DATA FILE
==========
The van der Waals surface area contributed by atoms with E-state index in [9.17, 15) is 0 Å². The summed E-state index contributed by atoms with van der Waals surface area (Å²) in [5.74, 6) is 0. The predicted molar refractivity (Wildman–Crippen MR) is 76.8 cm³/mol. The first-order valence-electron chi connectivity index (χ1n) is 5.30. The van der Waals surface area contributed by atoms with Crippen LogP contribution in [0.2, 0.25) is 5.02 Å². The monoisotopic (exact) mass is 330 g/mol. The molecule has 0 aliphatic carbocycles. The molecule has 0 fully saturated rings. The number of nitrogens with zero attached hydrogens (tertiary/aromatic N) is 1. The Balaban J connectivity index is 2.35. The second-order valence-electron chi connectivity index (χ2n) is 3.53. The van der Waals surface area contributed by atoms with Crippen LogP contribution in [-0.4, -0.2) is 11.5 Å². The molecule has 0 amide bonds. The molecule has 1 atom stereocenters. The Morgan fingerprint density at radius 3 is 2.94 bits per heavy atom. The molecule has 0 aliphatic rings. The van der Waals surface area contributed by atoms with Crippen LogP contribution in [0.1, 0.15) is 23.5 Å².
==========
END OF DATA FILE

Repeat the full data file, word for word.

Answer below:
The van der Waals surface area contributed by atoms with E-state index in [9.17, 15) is 0 Å². The summed E-state index contributed by atoms with van der Waals surface area (Å²) in [5.74, 6) is 0. The predicted molar refractivity (Wildman–Crippen MR) is 76.8 cm³/mol. The first-order valence-electron chi connectivity index (χ1n) is 5.30. The van der Waals surface area contributed by atoms with Crippen LogP contribution in [0.2, 0.25) is 5.02 Å². The monoisotopic (exact) mass is 330 g/mol. The molecule has 0 aliphatic carbocycles. The molecule has 0 fully saturated rings. The number of nitrogens with zero attached hydrogens (tertiary/aromatic N) is 1. The Balaban J connectivity index is 2.35. The second-order valence-electron chi connectivity index (χ2n) is 3.53. The van der Waals surface area contributed by atoms with Crippen LogP contribution in [-0.4, -0.2) is 11.5 Å². The molecule has 0 amide bonds. The molecule has 1 atom stereocenters. The Morgan fingerprint density at radius 3 is 2.94 bits per heavy atom. The molecule has 0 aliphatic rings. The van der Waals surface area contributed by atoms with Crippen LogP contribution in [0.1, 0.15) is 23.5 Å².